In the twenty-first century, it is time that Marxists updated the conception of socialist revolution they have inherited from Marx, Engels, and Lenin. Slogans about the “dictatorship of the proletariat” “smashing the capitalist state” and carrying out a social revolution from the commanding heights of a reconstituted state are completely obsolete. In this article I propose a reconceptualization that accomplishes several purposes: first, it explains the logical and empirical problems with Marx’s classical theory of revolution; second, it revises the classical theory to make it, for the first time, logically consistent with the premises of historical materialism; third, it provides a (Marxist) theoretical grounding for activism in the solidarity economy, and thus partially reconciles Marxism with anarchism; fourth, it accounts for the long-term failure of all attempts at socialist revolution so far. In serving these functions, the revision I propose finally “modernizes” and corrects Marx’s conception of revolution.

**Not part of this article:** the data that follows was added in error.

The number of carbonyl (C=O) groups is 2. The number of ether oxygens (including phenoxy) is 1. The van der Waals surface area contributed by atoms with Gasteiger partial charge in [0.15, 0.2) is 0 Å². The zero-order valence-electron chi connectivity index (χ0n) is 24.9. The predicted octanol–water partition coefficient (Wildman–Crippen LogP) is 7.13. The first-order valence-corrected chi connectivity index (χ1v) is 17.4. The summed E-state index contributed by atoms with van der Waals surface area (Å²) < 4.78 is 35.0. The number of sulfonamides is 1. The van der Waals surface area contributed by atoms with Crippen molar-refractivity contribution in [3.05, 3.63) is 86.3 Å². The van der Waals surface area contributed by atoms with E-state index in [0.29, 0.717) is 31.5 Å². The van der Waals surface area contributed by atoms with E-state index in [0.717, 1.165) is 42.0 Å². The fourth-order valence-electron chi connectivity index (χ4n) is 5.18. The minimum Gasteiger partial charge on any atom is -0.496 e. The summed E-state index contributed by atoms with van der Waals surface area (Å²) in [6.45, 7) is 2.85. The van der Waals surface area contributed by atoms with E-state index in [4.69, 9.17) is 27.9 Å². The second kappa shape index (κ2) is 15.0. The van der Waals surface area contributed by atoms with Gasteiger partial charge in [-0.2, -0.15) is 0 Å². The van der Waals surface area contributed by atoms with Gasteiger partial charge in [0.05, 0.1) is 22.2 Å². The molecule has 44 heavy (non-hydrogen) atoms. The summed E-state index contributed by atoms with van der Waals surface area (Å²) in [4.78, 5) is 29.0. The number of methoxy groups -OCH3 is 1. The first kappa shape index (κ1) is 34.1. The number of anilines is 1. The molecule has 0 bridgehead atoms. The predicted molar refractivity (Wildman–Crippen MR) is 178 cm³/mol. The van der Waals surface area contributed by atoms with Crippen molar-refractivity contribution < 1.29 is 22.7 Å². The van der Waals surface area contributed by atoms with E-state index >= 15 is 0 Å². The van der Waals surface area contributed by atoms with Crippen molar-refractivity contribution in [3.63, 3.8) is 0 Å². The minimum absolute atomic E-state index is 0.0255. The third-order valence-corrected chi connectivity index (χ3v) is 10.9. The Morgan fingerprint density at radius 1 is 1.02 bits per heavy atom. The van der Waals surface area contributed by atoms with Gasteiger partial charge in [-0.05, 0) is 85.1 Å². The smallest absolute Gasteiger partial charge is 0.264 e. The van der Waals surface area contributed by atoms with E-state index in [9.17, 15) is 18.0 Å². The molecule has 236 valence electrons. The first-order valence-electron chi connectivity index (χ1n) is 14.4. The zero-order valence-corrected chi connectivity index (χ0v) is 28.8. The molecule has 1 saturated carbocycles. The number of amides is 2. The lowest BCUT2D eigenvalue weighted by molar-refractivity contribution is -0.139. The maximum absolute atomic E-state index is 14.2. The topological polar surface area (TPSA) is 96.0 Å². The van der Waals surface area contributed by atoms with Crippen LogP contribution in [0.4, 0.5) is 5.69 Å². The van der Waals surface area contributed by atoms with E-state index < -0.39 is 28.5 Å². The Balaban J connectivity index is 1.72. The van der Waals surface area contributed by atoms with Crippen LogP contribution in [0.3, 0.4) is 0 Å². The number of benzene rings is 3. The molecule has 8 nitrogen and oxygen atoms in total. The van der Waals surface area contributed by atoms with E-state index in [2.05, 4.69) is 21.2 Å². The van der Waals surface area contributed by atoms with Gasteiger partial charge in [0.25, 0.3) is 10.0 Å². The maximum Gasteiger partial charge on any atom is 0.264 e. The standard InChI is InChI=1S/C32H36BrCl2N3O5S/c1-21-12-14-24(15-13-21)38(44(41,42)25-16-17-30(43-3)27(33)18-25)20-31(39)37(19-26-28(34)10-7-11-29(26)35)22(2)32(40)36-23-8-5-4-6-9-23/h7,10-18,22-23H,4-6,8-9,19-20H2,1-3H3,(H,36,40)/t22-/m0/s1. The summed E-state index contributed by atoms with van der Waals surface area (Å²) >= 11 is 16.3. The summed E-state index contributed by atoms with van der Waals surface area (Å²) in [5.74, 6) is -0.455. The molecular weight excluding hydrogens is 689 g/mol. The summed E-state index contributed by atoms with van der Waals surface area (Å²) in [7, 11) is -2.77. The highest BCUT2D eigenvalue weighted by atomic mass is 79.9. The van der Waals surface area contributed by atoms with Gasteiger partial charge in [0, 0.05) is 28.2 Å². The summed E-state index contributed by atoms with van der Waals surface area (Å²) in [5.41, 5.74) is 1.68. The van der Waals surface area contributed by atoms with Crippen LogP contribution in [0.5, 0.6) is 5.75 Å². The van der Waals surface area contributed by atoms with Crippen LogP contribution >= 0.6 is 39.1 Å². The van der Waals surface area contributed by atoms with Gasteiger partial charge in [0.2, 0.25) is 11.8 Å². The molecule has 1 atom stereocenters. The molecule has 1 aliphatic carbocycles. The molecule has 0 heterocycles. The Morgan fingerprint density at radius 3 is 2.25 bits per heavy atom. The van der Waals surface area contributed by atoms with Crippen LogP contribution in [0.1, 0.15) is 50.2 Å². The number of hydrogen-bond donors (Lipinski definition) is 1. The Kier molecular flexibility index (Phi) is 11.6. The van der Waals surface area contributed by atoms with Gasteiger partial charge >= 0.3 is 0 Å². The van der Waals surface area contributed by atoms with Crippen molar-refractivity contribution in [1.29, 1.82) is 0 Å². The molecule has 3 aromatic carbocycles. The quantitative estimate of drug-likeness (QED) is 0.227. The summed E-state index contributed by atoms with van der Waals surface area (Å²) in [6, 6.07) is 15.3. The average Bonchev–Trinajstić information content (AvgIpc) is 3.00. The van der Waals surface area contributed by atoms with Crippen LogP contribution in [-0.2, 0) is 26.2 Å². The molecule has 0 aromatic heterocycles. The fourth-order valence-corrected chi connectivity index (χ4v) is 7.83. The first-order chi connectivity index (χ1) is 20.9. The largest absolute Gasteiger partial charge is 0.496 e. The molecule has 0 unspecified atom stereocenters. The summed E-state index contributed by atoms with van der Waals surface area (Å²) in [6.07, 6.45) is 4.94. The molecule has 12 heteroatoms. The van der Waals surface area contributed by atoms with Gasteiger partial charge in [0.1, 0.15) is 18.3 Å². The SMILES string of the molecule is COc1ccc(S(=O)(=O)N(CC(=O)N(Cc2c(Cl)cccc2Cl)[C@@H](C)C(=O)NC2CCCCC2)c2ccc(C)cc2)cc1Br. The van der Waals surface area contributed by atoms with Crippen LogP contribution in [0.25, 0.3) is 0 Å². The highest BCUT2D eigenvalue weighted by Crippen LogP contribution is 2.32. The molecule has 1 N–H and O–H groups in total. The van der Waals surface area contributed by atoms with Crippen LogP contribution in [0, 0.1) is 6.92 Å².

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"Marxism and the Solidarity Economy: Toward a New Theory of Revolution,"
Class, Race and Corporate Power: Vol. 9:
1, Article 2.
Available at: https://digitalcommons.fiu.edu/classracecorporatepower/vol9/iss1/2